Massive haemoptysis

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Introduction

Massive haemoptysis is rare but carries with it a high mortality. Any amount of blood loss in excess of 100 mL in 24 hours may constitute massive haemoptysis. Some patients may expectorate several litres of blood per day. The risk to life is from respiratory compromise due to the tracheobronchial tree filling with blood rather than from hypovolaemia and haemodynamic deterioration.

Aetiology of massive haemoptysis

The causes of massive haemoptysis are listed in Causes of massive haemoptysis. The majority are benign inflammatory or infective lung disorders. Malignancy seldom presents with massive bleeding.

Surgical pathology

The source of bleeding is nearly always the high pressure bronchial circulation. These vessels are often enlarged in response to the primary pathology (e.g. bronchiectasis) or are involved in the inflammatory or necrotic process (e.g. tuberculosis). The pulmonary arterial circulation is the source of bleeding from arteriovenous malformations.

Clinical evaluation

A thorough history and examination is required bearing the possible causes in mind. Epistaxis and haematemesis must be excluded. Any anticoagulant intake should be established. A history of fever, night sweats, weight loss, previous tuberculosis or an exposure to tuberculosis may suggest active tuberculosis. Recurrent pulmonary infections may point to bronchiectasis. Helpful physical signs may include finger clubbing, peripheral or cervical lymphadenopathy and localised wheeze, crepitations, or consolidation. Abnormal respiratory signs may be absent if the blood is effectively expectorated.

Investigations

The investigations for massive haemoptysis are listed in Investigations of massive haemoptysis. A chest X-ray may be completely normal if little blood is retained within the airway. Infection or tumour may be localised but shadows of aspiration may be confusing. Serial chest X-rays may be helpful. Bronchoscopy, performed while bleeding is occurring, is the best way to localise the source. The rigid instrument provides a superior view and facilitates airway suction and bronchial toilet. Occasionally the flexible instrument may be passed through the rigid bronchoscope to visualise more peripheral lung lesions. If the patient is fit enough to tolerate computed tomography scanning, the majority of causes of massive haemoptysis will be demonstrated. Bronchial angiography and possible embolisation may have a role in high-risk surgical patients where initial bronchoscopy has been unhelpful.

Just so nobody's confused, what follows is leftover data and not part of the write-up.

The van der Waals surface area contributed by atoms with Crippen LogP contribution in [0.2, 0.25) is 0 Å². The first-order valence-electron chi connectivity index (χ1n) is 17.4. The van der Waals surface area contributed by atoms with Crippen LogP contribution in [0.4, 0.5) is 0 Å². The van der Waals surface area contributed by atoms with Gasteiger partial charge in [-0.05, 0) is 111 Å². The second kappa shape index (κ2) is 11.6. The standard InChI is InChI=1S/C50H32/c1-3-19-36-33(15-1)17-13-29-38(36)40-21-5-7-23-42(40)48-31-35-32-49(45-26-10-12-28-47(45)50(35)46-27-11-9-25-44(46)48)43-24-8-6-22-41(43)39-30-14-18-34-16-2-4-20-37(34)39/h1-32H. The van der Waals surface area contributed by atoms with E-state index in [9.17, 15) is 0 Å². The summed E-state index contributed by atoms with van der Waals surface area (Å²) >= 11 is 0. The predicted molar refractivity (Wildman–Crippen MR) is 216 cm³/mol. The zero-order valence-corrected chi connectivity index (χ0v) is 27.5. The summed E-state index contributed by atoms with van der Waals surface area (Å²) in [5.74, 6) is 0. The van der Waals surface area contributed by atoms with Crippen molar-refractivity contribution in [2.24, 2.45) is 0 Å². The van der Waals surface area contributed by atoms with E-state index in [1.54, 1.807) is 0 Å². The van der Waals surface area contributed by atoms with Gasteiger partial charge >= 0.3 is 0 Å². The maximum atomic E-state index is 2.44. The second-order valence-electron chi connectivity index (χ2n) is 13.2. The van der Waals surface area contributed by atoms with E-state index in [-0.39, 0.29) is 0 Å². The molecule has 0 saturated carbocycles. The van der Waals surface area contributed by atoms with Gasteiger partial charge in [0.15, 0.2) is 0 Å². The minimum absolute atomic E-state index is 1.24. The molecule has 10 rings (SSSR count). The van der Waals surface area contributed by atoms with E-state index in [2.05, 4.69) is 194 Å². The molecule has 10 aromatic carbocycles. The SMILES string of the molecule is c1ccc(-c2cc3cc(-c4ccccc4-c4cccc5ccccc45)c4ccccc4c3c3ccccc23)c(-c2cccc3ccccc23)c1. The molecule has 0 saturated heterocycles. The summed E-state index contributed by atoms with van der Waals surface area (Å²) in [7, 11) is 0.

Management plan

The key principles in the management of this potentially fatal condition are:

  • prompt early resuscitation
  • precise localisation of the bleeding source
  • definitive therapy.

The patient requires intensive care monitoring of vital signs and oxygen saturation. The patient should be positioned head down and bleeding side down (if known). Adequate amounts of blood should be available for administration via a large-bore intravenous line based on haemodynamic parameters rather than the amount of blood lost (notoriously unreliable). Broad-spectrum antibiotics should be given pending results of sputum cultures. Specific antituberculosis therapy is added in the presence of active tuberculosis.

Rigid bronchoscopy is vital to maintain the airway, aspirate blood and secretions from the airway and for ventilation. After localising the source of bleeding, control may be obtained by ice-cold saline lavage (leading to vasospasm) or placement of an endobronchial balloon blocker and endotracheal intubation. Patients are ventilated (with positive end-expiratory pressure) and bronchoscopy is repeated 12 to 24 hours later to assess ongoing bleeding prior to definitive therapy.

Definitive therapy may include one or more of the following:

  • medical therapy: antibiotics, reversal of anti-coagulation
  • surgical resection (immediate or after initial control of bleeding source)
  • angiography and arterial embolisation (for arteriovenous malformations; up to 20% incidence of rebleeding, so should be followed with surgical resection)
  • radiotherapy (for non-resectable tumours or if patient is unfit for surgery).

Massive re-bleeding can occur following the initial establishment of control. Surgical resection of the lesion, therefore, offers the best hope of cure. All endobronchial and angiographic therapies should be considered temporary answers to this problem. Surgical resection is contraindicated in patients with severe cardiorespiratory dysfunction, uncorrectable coagulopathy, unresectable cancer and in those in whom the bleeding site is impossible to localise by any method.

Further reading

Dweik RA, Stoller JK. Role of bronchoscopy in massive hemoptysis. Clin Chest Med. 1999;20:89–105.

Jean-Baptiste E. Clinical assessment and management of massive hemoptysis. Crit Care Med. 2000;28:1642–1647.

Corder R. Haemoptysis. Emerg Med Clin North Am. 2003;21:421–435.

Jougon J, Ballester M, Decambre F, et al. Massive haemoptysis: What place for medical and surgical treatment. Eur J Cardiothoracic Surg. 2002;22:345–351.
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